E3 = H == F ? F : E;
} else {
E0 = E;
E1 = E;
E2 = E;
E3 = E;
}
Thanks for any useful answer.





Wiki has some discussion on these and other similar algorithms: Super2xSaI[^]





I'm studying how to convert between image file formats in lowlevel programming (without using converter libraries), to do this way, I have to know the file format structure but it seems not such easy, because of complex compression algorithms used in graphics files...
Another problem is how to convert from pixel to pixel such as if an image file with each pixel encoded by 24 bits is converted to another image file with each pixel encoded by 8 bits, that means we have to map 2^24 color palette to a 2^8 color palette, we surely have to choose 2^8 colors from 2^24 colors to put in the new color table and if so how we do that? Which colors we choose?
Could anyone here who have worked on the same projects please tell me stepbystep guide on how to convert between these image file formats? I don't need detailed code, I need a guide to do, if possible your codes will be very helpful to me but if not, that'll be fine. Plus If you have any documents on image file formats, could you please post some download link here to help me, I am very in need of such documents.
Thank you very much in advance and anyway!





To get the documentation use your favorite search engine with "<image type> file format specification". You should get links to the official specifications on the first result page(s).





"...we have to map 2^24 color palette to a 2^8 color palette, we surely have to choose 2^8 colors from 2^24 colors to put in the new color table and if so how we do that? Which colors we choose?"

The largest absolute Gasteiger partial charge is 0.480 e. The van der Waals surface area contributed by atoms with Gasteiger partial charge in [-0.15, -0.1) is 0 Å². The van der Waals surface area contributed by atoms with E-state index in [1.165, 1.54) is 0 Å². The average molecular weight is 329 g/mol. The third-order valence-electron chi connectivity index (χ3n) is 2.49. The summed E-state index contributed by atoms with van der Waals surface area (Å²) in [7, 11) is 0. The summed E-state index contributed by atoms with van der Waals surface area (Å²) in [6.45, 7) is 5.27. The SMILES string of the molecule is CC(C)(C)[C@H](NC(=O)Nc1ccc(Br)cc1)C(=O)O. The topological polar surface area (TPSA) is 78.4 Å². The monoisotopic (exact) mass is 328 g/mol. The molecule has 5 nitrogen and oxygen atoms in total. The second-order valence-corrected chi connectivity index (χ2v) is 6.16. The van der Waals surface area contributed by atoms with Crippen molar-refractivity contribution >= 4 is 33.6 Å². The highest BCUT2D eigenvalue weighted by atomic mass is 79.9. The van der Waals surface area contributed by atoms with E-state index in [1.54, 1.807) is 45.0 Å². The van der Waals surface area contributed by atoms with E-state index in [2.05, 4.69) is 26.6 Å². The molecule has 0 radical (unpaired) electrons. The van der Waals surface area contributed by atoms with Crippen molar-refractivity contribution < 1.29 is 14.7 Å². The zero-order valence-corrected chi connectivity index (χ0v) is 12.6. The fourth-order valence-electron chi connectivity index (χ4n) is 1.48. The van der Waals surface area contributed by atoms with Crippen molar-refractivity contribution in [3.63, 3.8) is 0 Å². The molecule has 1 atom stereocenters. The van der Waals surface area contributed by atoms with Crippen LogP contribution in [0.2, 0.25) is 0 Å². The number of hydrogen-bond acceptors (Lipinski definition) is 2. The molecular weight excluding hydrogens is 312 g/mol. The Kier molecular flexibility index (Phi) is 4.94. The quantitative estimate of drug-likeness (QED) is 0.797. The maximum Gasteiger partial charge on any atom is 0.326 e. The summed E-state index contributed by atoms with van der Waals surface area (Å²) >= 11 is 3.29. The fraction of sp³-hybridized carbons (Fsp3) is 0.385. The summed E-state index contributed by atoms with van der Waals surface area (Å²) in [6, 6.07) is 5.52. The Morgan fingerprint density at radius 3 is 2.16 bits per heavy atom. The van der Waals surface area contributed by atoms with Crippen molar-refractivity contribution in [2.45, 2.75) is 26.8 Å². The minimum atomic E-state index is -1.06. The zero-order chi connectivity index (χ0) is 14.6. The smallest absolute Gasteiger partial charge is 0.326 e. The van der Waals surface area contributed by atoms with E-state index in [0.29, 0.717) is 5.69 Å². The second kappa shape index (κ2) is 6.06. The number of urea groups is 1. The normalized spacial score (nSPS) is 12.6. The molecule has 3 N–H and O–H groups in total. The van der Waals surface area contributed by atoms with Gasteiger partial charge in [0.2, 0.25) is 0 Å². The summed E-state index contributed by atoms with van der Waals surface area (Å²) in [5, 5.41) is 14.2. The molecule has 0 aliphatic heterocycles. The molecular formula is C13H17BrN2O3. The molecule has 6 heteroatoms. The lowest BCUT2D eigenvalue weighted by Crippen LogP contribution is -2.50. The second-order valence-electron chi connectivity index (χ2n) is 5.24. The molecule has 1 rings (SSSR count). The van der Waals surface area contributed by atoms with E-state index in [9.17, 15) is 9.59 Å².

One solution is error diffusion with the FloydSteinberg Algorithm (can't find a good reference to link to). The basic idea is when you replace a pixel with one from a smaller palette, you will have a small amount of error. This error is propagated to the right and down, which allows a close approximation of the original image with the new smaller palette.
This allows, for example, a decent representation of grayscale portraits with only black and white pixels, as you see in the Wall Street Journal.
"Microsoft  Adding unnecessary complexity to your work since 1987!"






Hi,
In a C++ software projetc I'm working with they gets
number of bytes = ((number of bits)* 7) / 8
Why isn't number of bytes = (number of bits) / 8
Thanks!





marca292 wrote: number of bytes = ((number of bits)* 7) / 8
It should really be (note the plus sign) number of bytes = ((number of bits) + 7) / 8 to round up any odd bits to a byte boundary.
Cheers,
Peter
Software rusts. Simon Stephenson, ca 1994.





Is there a generic algorithm for ordering noncrossing (poly) lines? The "order" is hard to define, but any child could do it if they saw the lines drawn on paper...from the first line, to the last line, the inside line to the outside line etc. The order might endup being L>R or T>B or somewhere in between.
I'm thinking you might be able to work with the distance to the line end points from the centroid of all the lines...or something like that.
Do the end points with the "extremeest" coordinates, definitely locate the "first" and "last" lines?
Anyone?